Heck, let's be honest, if I find a new toy I even half want, I'll gnaw away at it like a dog at a bone until I find sufficient reason to justify its purchase. Yep, it might take me a while to get there, but I do usually get there.
For example, lets pretend I decided a few months ago that I might want one of these ...
|No, not Kim over there on the right, the boat in the middle of picture.|
Then lets pretend that Kim and I were heading up to Sydney for the weekend, and that due to a rescheduling of our airfares (in our favour for once) we happened to find ourselves with a few extra hours up our sleeves.
Let's further pretend that I took the opportunity (without consulting Kim) to get in contact with Rob Mercer at expedition kayaks and arrange to take one for a paddle in those few hours we had to spare ...
Given, this is my fantasy, lets also pretend that Kim took this really well and thought that driving an hour out of our way, then sitting around for several hours while I go for a paddle was also a terrific idea and something she really wanted to do on her birthday weekend away.
... or if you're having some trouble with that last paragraph, you can instead pretend that Kim thought it somewhat appropriate that I found myself driving through the middle of Sydney's CBD at 5pm on Friday night with a GPS system that was more confused than I was and traffic that was causing me enough stress to have a heart attack.
Regardless, we did end up driving out to Watsons Bay, and I think if you asked Kim she might agree in hindsight that it wasn't so bad sitting down by the shore eating a nice lunch, then lying on the grass having a snooze whilst I went out for a paddle through the heads and along the cliffs outside Sydney Harbour.
|Not a bad place to spend a few hours|
But you ask, what about the boat ... does it live up to the hype?
First things first: this boat handles beautifully, and I never really felt uncomfortable in conditions which were at the outer edge of what I've paddled in for quite a while, and which I would have felt decidedly uncomfortable in in my current kayak.
The boat almost wanted to right itself each time I got a little tripped up by the seas and swell. I can see why they say this is a great boat for an intermediate paddler because its secondary stability was phenomenal.
Then when we got back close to shore and Rob suggested I try a roll, which I reluctantly did after my excuses about not having rolled for six months didn't work, the boat almost turned itself back upright and I felt like a (very, very) happy passenger who was just along for the ride. Tick.
In terms of fit, I was warned that the boat is optimal for someone in the 75-110kg weight range, which puts me about 10kgs outside of the happy fit range, but I still found the seat comfortable to sit in (albeit it pinched a bit on the left side which I felt just needed a backrest adjustment) and the deck was higher than my current boat which combined with the knee braces made it narrower to get into than my current boat, but again that was just different, not good or bad (OK, it was bad when I came back into shore and half way out of the boat it started floating back out to sea with me trapped in it and Kim falling over herself with laughter).
I also didn't have the foot pedals quite right ... The right want seemed too far out and this caused a bit of numbness as I tried to counteract the weather cocking, but again I'm thinking that's just set up.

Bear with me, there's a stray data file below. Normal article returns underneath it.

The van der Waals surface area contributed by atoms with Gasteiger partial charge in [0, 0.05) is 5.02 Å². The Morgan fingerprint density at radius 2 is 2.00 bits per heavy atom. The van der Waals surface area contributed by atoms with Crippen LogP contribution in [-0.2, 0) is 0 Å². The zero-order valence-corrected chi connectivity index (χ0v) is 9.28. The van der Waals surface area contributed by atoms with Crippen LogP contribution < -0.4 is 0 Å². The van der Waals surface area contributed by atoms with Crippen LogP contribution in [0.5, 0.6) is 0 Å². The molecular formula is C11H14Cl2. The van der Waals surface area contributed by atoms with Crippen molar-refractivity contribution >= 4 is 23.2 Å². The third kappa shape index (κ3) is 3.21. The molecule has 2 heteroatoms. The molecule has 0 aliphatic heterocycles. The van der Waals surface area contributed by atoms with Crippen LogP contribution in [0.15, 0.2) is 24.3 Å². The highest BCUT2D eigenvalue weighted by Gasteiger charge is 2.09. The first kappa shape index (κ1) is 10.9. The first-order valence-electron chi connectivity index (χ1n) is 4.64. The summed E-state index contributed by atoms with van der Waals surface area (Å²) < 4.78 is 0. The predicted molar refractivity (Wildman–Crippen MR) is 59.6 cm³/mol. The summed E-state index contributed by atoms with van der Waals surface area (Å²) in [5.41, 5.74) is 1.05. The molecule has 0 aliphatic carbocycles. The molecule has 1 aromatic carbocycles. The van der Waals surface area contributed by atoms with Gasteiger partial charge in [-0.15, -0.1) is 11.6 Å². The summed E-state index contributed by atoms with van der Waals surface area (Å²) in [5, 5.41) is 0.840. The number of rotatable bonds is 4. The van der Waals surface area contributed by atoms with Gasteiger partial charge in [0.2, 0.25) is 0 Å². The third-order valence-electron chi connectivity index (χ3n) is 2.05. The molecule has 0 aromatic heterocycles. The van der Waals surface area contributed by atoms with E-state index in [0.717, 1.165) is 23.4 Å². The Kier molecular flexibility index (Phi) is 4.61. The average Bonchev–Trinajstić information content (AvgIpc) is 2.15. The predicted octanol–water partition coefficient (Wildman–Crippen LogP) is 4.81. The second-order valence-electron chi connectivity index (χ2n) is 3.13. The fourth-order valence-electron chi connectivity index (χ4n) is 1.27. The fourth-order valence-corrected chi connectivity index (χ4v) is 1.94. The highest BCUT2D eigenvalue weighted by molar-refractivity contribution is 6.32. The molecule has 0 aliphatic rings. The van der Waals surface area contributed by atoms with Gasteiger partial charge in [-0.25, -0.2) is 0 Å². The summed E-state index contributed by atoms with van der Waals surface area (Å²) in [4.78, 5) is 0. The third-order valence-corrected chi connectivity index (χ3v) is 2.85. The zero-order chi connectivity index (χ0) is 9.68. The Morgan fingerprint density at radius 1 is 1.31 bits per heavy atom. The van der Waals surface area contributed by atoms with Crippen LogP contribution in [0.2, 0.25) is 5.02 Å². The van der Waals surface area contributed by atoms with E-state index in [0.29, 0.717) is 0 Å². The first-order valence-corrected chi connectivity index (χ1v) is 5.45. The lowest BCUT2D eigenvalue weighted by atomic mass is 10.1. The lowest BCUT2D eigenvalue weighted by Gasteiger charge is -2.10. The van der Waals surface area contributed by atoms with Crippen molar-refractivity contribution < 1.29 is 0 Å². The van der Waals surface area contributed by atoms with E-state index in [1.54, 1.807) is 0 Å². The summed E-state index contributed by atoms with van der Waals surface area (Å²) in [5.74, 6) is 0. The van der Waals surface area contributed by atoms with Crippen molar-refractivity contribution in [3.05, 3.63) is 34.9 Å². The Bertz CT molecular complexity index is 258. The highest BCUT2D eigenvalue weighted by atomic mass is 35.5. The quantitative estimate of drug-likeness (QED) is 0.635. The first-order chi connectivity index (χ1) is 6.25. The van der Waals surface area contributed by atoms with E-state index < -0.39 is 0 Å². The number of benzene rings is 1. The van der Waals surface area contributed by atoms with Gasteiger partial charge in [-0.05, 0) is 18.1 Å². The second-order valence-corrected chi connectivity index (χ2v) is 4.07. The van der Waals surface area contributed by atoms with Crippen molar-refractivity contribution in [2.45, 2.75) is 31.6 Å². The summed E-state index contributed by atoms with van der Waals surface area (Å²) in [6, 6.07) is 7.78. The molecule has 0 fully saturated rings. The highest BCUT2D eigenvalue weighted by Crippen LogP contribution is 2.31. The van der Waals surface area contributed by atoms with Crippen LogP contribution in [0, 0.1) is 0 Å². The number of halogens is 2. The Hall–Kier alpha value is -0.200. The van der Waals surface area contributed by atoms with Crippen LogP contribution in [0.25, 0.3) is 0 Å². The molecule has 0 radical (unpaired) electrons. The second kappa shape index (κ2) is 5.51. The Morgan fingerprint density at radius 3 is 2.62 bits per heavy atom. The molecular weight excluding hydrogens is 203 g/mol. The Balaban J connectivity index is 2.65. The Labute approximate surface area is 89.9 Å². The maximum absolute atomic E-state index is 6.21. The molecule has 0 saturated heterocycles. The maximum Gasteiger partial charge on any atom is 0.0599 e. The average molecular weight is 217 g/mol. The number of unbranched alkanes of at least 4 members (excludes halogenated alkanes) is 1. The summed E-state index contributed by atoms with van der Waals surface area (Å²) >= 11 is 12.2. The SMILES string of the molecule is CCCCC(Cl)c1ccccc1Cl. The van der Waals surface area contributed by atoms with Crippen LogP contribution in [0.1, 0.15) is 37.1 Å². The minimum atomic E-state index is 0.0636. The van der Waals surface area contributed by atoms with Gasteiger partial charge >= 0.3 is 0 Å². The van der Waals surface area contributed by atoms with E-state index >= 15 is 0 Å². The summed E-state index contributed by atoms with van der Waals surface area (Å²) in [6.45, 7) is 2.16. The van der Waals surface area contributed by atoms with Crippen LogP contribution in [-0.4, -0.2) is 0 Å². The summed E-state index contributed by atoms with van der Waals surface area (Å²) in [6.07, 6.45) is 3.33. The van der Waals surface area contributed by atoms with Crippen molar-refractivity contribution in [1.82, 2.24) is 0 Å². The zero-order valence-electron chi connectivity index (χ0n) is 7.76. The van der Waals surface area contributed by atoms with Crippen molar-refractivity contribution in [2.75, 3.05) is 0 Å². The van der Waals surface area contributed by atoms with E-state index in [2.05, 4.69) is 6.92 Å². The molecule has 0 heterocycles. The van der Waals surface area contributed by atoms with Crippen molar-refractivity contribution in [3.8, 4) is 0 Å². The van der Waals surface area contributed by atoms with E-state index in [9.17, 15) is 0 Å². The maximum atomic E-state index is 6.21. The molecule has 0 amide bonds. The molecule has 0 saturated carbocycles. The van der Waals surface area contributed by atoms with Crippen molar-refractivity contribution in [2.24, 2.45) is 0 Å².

I loved the four hatches (my ten year old boat still only has two) though I noticed that there was water in two of them from the previous user who had just done some rolling practice. The two main compartments had huge easy to load hatches and I've wanted a deck hatch for so long.
There was also plenty of room to install a pump behind the seat, though I'm now thinking of a foot pump rather than electric pump so this could be a really useful thing I don't need (though I'm sure I'll find something to shove behind the seat).
It came with what I thought was a surprisingly small rudder (though Rob assures me that this could be because we Tasmanian's have an obsession with over-sized rudders) but that said I didn't really notice any lack of control because of this, and I loved the way it felt with the rudder up ... quick enough and easy to turn which means I can still go and play when I want to.
Strangely though, after having sung all these praises, I didn't actually like the overall look of the boat (especially not when it sat alongside the tiderace Xcite which was a truly gorgeous looking boat). To be honest the analogy that sprang to mind was that it reminded me of a moose ... something that just has all the right elements, but still just doesn't look right.
Overall, I had to admit that this was a boat that can do far more than I can right now, and although it doesn't apparently have the top end speed or surfing characteristics of a Taran, I think the extra stability is more than a reasonable trade off for that because I want to be able to stop on the water and feel relaxed as I take some photos or just soak in the day around me. What's more (being truthful) I don't have the skills or fitness to reach the Pace's top end speed at the moment, never mind the Taran's so I'm probably not missing out on much in the short term.
|The Pace 17 and a Taran side by side.|
But then comes the sting in the tail ... It will cost just shy of $5,000 to buy one of these little toys and get it down to Tassie, and I'd also need to wait until June/July for the next shipmentto come in. On the upside, I would get to choose between a red one and a black one, but with only five coming in the next shipment I'll need to make that decision very soon ....
To buy, or not to buy, that is the question ...
Oh, and if I do buy one ... I'm thinking of naming it "Commodore's Folly"